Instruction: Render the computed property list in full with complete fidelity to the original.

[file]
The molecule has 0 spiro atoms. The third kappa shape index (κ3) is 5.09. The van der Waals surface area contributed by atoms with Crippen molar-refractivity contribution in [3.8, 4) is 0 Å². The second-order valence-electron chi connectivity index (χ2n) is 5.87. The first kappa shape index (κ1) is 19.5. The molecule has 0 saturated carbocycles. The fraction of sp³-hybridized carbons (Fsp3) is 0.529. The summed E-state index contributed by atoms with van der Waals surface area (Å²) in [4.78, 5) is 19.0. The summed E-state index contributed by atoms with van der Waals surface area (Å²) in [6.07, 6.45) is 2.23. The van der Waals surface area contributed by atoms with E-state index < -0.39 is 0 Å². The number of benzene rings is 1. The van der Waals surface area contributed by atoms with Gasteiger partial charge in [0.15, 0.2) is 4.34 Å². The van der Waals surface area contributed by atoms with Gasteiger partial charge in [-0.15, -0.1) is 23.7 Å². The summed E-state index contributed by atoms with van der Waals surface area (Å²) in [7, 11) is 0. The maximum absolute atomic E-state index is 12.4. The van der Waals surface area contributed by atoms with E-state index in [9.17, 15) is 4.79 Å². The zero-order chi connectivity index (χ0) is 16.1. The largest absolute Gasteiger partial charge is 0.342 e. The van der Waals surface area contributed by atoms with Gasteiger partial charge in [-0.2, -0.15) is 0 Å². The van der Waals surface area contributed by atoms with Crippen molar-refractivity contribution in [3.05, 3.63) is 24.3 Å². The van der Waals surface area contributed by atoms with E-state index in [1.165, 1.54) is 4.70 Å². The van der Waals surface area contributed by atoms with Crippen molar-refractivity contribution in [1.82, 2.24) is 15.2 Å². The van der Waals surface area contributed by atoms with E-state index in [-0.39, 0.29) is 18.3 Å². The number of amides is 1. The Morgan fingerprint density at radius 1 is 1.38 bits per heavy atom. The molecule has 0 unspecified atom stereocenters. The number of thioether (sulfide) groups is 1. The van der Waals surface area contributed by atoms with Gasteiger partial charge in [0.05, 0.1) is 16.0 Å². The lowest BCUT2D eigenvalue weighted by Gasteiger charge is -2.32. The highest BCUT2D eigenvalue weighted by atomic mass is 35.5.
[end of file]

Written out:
The molecule has 0 spiro atoms. The third kappa shape index (κ3) is 5.09. The van der Waals surface area contributed by atoms with Crippen molar-refractivity contribution in [3.8, 4) is 0 Å². The second-order valence-electron chi connectivity index (χ2n) is 5.87. The first kappa shape index (κ1) is 19.5. The molecule has 0 saturated carbocycles. The fraction of sp³-hybridized carbons (Fsp3) is 0.529. The summed E-state index contributed by atoms with van der Waals surface area (Å²) in [4.78, 5) is 19.0. The summed E-state index contributed by atoms with van der Waals surface area (Å²) in [6.07, 6.45) is 2.23. The van der Waals surface area contributed by atoms with E-state index < -0.39 is 0 Å². The number of benzene rings is 1. The van der Waals surface area contributed by atoms with Gasteiger partial charge in [0.15, 0.2) is 4.34 Å². The van der Waals surface area contributed by atoms with Gasteiger partial charge in [-0.15, -0.1) is 23.7 Å². The summed E-state index contributed by atoms with van der Waals surface area (Å²) in [7, 11) is 0. The maximum absolute atomic E-state index is 12.4. The van der Waals surface area contributed by atoms with E-state index in [9.17, 15) is 4.79 Å². The zero-order chi connectivity index (χ0) is 16.1. The largest absolute Gasteiger partial charge is 0.342 e. The van der Waals surface area contributed by atoms with Gasteiger partial charge in [-0.2, -0.15) is 0 Å². The van der Waals surface area contributed by atoms with Crippen molar-refractivity contribution in [3.05, 3.63) is 24.3 Å². The van der Waals surface area contributed by atoms with E-state index in [1.165, 1.54) is 4.70 Å². The van der Waals surface area contributed by atoms with Crippen molar-refractivity contribution in [1.82, 2.24) is 15.2 Å². The van der Waals surface area contributed by atoms with E-state index in [-0.39, 0.29) is 18.3 Å². The number of amides is 1. The Morgan fingerprint density at radius 1 is 1.38 bits per heavy atom. The molecule has 0 unspecified atom stereocenters. The number of thioether (sulfide) groups is 1. The van der Waals surface area contributed by atoms with Gasteiger partial charge in [0.05, 0.1) is 16.0 Å². The lowest BCUT2D eigenvalue weighted by Gasteiger charge is -2.32. The highest BCUT2D eigenvalue weighted by atomic mass is 35.5.